He said if Uma gets one, he gets one too.

Thursday, October 16, 2008

Better living through child abuse

Our system for Kieran's sleep was not working. He was waking up frequently, not only at night, but in the middle of his daytime names. He always needed help to fall asleep, and he just seemed tired a lot. We did a little more directed research and reading, and reached three conclusions:

1) He needed more nap time
2) What we thought were signs of tiredness were really signs of over-tiredness; he was getting tired after having been awake only an hour or so in the morning, but we had been keeping him up for 2-3 hours
3) It was getting harder to help him to sleep, not easier

Each of these dysfunctions fed into each other. Those conclusions dictated a new strategy. We decided to be more diligent about making his nap time, accepting the sacrifice to our schedule and household needs that would require. We aimed to whisk him off to sleep at the first sign of any kind of tiredness, rather than waiting for it to become obvious. Finally, and most importantly, we went cold turkey on helping Kieran fall asleep.

It's this last that was the hardest but seemed to have been the most necessary. We attributed at least part of the nighttime waking to him being unable to fall back asleep. We all wake up in the night and fall back asleep, not even remembering having woken the next morning. He had no capacity to fall asleep on his own, so when he had one of those regular wakings, he stayed up.

What was cold turkey? When it was bed time, we put Kieran down, walked away, and closed the door. And then tried to resist the urge to run back in when he wailed. It wasn't easy. I think I lasted 4 minutes the first time. I went in and tried to help him calm down, albeit in a more restrained fashion. Eventually, he fell asleep. After a few nights, I realized that I wasn't actually helping him when I went in, because all I did was make it take longer for him to settle. So I stopped. We'd been using the kitchen fan for white noise to help him sleep; very quickly, it became white noise to help us when he cried.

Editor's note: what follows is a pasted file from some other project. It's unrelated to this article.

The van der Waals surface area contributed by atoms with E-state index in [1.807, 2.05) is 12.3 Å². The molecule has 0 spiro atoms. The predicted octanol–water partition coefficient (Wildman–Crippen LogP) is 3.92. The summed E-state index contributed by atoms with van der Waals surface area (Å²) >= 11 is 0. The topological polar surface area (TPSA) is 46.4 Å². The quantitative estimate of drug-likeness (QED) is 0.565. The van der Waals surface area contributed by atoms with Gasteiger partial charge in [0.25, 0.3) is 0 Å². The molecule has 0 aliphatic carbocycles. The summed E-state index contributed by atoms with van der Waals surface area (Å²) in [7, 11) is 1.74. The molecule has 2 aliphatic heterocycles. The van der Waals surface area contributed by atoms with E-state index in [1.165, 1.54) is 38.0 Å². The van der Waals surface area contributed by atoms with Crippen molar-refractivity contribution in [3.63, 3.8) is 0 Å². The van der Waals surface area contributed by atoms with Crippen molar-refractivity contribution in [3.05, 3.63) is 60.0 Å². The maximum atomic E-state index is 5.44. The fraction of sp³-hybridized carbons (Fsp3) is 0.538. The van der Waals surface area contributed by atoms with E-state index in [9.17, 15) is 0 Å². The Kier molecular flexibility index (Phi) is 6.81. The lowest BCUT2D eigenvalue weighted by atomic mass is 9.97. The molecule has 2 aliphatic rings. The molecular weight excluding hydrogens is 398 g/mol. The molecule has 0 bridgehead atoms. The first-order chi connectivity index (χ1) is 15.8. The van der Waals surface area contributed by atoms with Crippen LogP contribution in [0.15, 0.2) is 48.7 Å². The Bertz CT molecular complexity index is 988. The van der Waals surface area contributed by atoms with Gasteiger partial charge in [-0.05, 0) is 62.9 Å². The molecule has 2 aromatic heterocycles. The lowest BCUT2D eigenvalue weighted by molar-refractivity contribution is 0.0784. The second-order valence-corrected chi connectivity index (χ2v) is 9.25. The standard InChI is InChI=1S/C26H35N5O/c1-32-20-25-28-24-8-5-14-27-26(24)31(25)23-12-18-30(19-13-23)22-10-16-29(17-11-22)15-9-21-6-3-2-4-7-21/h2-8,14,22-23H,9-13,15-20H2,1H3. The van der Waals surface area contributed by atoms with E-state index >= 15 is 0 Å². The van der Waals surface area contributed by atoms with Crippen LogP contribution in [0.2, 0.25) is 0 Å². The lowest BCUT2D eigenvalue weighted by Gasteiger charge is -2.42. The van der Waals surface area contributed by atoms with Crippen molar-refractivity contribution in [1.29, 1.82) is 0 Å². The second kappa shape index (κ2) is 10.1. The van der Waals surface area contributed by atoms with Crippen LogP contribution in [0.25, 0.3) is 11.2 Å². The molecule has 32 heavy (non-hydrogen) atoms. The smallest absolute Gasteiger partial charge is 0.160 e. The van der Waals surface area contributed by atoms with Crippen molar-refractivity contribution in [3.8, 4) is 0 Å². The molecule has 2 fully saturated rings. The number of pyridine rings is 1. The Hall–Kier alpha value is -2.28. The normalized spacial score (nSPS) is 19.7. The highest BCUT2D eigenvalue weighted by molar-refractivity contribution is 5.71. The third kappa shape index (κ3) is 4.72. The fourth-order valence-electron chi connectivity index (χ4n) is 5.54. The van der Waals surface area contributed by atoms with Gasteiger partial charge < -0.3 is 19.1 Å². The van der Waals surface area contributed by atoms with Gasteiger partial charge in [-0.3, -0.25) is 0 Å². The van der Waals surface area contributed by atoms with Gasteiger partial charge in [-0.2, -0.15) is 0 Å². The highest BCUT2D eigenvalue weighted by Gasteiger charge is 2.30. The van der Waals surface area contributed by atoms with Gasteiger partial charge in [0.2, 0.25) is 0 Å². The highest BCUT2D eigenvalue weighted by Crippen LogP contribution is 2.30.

We started about 10 days ago. The first night, he only woke up two times in the night. That's compared to his then normal 4-5 wakings. Most nights it has been once. Last night, Kieran didn't wake up at all after going to bed at 7pm, though he woke up a little earlier than usual at 6:20am, but there were some loud noises at the time that were likely the cause. He takes full naps during the day, instead of waking up when he obviously needs more. When we're in the room with him, he'll shift and move, but usually doesn't wake up and get upset. The best part of all, is that he usually complains (not cries) for only about a minute or so at nap time. Then he settles.

This has made a huge difference. Kieran is just so much happier when he's awake. He's always been a happy boy, but he'd been getting increasingly moody (by his standards); usually, it only took about 45 minutes to an hour after waking for him to get a little grumpy. Now he's happy and all smiles for nearly the whole time he's awake. That's a lot more like the way he was before things went off the rails a few months ago.

It's obviously better for us grown-ups, because we get to sleep. Our schedule is more predictable, and we have a lot less anxiety. There are less obvious benefits for Uma. She doesn't have to go solo so often while Jessica is trying to coax Kieran down for a nap. She's only 3, so it's not reasonable to expect her to play by herself quietly for 20 or 30 minutes. Plus she gets some exclusive Mommy time during the day, time that Jessica now has more energy for. This was an unpleasant period, but it was brief. We're all better off for it.

Oh yeah, and we also turned off the nightlight in the bedroom. My toes have suffered, but it seems to have helped otherwise.



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